A report by Heriot-Watt University, entitled the State of Hunger, confirmed these reasons are the main causes of food poverty throughout the United Kingdom. This report also found that people who have been referred to a food bank have an average weekly income, after housing costs, of just £50. “If someone has to wait five weeks to receive their first benefit, they end up in arrears with rent, electricity, etc. and how can they pay off those debts if they are struggling to live on £50?”.

  • Laurence Cox 18th Oct '20 - 11:41am

    As we are not in Government (unlike in the Coalition period that David Raw rightly identifies) what we can do by calling for change in Parliament is limited. However there is one aspect of the digital divide that we do have control over and that is our own Party Conferences. I must say that I was disappointed at the turnout for the online Federal Conference (<3% of our membership); it may have been better than the previous year's physical conference, but it is still a smaller percentage than voted for Federal Board candidates (10%) and a much smaller percentage than voted for leader (57%).

    We need to ensure that a significant proportion of our membership are involved in Conference to make our decisions democratic, and one aspect of that is to ensure that we are not excluding members who are less digitally savvy.

  • Nonconformistradical 18th Oct '20 - 3:57pm

    @Tom Harney
    “My phone is a Samsung and I am deluged with adverts asking me to buy a new model, which will do the same thing.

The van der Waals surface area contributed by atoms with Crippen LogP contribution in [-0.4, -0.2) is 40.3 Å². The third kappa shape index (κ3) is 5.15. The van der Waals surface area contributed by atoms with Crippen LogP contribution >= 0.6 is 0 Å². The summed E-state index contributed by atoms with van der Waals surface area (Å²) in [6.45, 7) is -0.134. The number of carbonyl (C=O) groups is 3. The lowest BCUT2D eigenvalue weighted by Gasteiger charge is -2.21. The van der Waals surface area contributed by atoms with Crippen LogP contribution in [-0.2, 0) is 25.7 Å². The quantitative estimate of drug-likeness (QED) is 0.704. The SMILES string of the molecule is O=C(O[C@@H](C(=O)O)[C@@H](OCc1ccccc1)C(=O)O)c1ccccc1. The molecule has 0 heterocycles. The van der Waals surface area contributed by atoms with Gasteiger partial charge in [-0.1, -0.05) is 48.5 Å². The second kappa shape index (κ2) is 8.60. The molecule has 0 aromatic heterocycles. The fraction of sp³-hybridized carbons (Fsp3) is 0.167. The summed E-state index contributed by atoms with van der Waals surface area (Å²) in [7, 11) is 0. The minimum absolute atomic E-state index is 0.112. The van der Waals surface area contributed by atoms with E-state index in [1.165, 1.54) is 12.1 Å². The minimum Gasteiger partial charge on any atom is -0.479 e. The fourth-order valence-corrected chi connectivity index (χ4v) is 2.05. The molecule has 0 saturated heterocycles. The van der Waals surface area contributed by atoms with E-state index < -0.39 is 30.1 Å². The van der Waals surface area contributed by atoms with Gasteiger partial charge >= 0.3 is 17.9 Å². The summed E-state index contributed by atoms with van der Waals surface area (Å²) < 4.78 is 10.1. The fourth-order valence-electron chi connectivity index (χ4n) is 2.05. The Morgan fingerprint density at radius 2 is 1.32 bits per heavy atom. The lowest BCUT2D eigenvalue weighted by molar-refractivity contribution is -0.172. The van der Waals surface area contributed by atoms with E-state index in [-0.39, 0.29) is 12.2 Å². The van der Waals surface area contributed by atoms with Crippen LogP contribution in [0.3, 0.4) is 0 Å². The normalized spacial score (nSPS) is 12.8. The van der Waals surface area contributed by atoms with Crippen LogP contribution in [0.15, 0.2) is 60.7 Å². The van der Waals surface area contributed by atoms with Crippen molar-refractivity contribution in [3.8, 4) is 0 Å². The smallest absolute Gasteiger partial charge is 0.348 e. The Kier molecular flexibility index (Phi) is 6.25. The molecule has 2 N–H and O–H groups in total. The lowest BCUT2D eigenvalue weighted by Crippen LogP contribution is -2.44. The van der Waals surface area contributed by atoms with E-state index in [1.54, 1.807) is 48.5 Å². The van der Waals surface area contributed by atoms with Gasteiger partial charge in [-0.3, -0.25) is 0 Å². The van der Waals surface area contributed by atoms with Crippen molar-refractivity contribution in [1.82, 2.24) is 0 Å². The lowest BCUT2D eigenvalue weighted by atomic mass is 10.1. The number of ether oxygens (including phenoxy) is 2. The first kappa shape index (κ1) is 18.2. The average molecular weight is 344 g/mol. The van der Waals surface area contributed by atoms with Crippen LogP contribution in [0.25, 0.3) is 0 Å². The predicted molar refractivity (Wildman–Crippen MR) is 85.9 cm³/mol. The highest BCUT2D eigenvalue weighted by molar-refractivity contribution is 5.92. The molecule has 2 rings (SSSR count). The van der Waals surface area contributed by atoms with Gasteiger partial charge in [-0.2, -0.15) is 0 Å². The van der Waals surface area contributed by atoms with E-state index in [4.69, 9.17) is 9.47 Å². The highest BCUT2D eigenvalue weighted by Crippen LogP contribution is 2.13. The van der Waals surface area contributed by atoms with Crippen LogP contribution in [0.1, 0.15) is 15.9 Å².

What they do not provide is a simpler interface with me which so I can actually use some of the facilities. And supply it at a reasonable price.”
    Predatory capitalism. Exploitation.

    “OK I am now an old person, but do not see why I should have to be trained to use badly designed software.”

    I have an old mobile – not a smartphone – which can be used for phone calls, texts etc. – that suits me fine. It serves my needs.

  • Steve Trevthan 18th Oct '20 - 5:03pm

    Well posted Mr. Raw!
    Might there be a tendency for political parties to have one set of priorities when out of power and another when in power?

  • I am sceptical about this post.

    Where people are digitally excluded, one key reason, touched on above, is lack of money. Where people are too poor, it is reasonable for the state to tax the rest of us to pay them benefits. That is why we have a social security system. I would like to see evidence that someone on benefits cannot afford basic technology and connectivity, provided that they give it priority over other spending that we may regard as less essential.

    Where the digital exclusion comes from either lack of interest, or lack of knowledge, then we need to make technology skills education available either free or preferably cheaply, so that people put some investment into their own learning.

    Beyond those factors, if people choose to opt out of technology, that is their choice and they live with the consequences.

  • @ Mohammed Amin “I would like to see evidence that someone on benefits cannot afford basic technology and connectivity, provided that they give it priority over other spending that we may regard as less essential”.

    I’m sorry, Mr Amin, that’s the sort of utilitarian Gradgrind comment used by the right wing of the Tory Party back in the 1920/30’s when Council houses were first being built….. and they often said, ‘they’ll only keep coal in the bath’.